Monsoons this year are certainly not a blessing for Pakistan. While they've mostly been considered the occasion for jubilation and joy and of the atypical summer rains, the recent spell that has procured a disastrous flood all across the nation is definitely not what Pakistanis were looking forward to.
The torrential monsoons struck earlier last month and Balochistan was among the earliest victims. With a total toll mounting to more than 100 by now, “a large number of people were rendered homeless after their homes were washed away by the torrential rains which hit most parts of Baluchistan, including Sibi, Dera Bugti, Kohlu and Barkhan” according to Dawn.
However, before soon, rivers Swat and Kabul in Khyber Pakhtunkhwa were also raging. The inundations have inflicted maximum damage on the provincial capital, Peshawar, and the valley of Swat, an area trying to return to normal life after the devastation that resulted from an anti-Taliban operation last year. Reporting about Nowshehra, a chief region of the beautiful Swat valley, an Express Tribune writer tells that flash floods have washed away more than 10,000 homes in Nowshera Kalan and more than 5,000 people have migrated to the village and its surrounding areas.
According to the latest reports, some 1.5 million people are among the affected by the worst flood in the last 80 years. The total death toll has mounted to a monstrous 1100 and a huge populace stays aloof from all aid and rescue, stuck in water-locked areas. The worst is the lack of medical facilities available to the affected. The health conditions are fast deteriorating due to the virulent outbreak of a number of diseases including cholera and gastroenteritis. Medical teams were sent by helicopter in cut-off areas and parts of Swat.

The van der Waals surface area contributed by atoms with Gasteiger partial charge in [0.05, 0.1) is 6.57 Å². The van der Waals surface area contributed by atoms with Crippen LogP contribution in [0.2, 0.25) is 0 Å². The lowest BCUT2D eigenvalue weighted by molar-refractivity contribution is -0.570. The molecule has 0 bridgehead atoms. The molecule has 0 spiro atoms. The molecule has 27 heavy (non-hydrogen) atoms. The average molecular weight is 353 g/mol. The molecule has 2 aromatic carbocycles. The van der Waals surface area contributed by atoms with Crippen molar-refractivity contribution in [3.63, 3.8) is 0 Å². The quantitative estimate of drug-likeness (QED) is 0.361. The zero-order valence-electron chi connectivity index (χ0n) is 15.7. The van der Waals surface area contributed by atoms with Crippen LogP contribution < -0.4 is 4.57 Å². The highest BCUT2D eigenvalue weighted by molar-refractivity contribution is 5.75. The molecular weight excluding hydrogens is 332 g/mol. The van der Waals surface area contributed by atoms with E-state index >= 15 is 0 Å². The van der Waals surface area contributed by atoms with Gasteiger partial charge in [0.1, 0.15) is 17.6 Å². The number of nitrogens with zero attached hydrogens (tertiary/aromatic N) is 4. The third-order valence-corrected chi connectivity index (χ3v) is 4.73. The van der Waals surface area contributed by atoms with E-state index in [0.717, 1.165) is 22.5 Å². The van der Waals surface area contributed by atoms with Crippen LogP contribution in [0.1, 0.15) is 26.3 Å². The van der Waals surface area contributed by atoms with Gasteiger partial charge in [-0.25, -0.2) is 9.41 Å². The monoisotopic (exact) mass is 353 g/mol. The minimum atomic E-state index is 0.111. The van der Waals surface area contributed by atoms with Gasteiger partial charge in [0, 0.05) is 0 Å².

The Pakistani blogosphere is abuzz with flood-related posts. The bloggers are not only expressing their sympathy and concern towards the victims but are also asking for a more direct, effective response from the government. Nevertheless, media outlets and blogs alike have been more actively engaged in discoursing towards the recent plane crash in Islamabad than the rampaging waters, a trend Ahsan Butt has fairly criticized at his blog:
“I find the reaction to the air plane crash yesterday versus the floods in KP fascinating. When the plane crash happened, it was all over the news channels and newspapers, taking up all the space available. But the floods are as serious, if not more so, than the air crash. As many people have died, and there has been significantly more damage to property and crops and so on. But here's the thing. It hasn't really engendered the same level of reaction from our press and blogosphere/twitterverse.”
He further cites a number of news resources expounding his point that the class difference between the victims of the two calamities has directly affected the media coverage each gets:
“Getting to the point of the post, I would argue that class really matters here. The type of person who is likely to die in an Air Blue flight, socio-economically speaking, is very different from the type of person who loses their family in flooding in KP. I'm sorry, but that's just the truth, and anyone pretending otherwise is just being silly.”
Others, more concerned about doing some actual relief work, have been floating, on facebook, blogs and twitter, lists of aid agencies that could be contacted for donations to the flood-victims. Examples are the ‘Flood Relief’ page of Secular Pakistan blog and “Links to send donations, relief good” by Beena Sarwar. LUBP (Let us Build Pakistan), another eminent Pakistani blog, has moved a step forward by directly collecting the funds and carrying relief supplies to the affected areas.
Overall, the response of Pakistan's blogosphere towards flood should most appropriately be termed mild. This is because although there have been excellent initiatives by some of the bloggers on the issue, a large number of active bloggers didn't have more than a few lines to write about it. This may owe to the fact that nearly the entire blogging community in Pakistan is situated at areas still safe from floods and remote from the actual victims. While this may reflect the insensitivity of the bloggers, this also reasserts the need to revise our conception of blog-activism, if we are to save it from the tracts of usual sensational journalism, where only the selling news is showcased.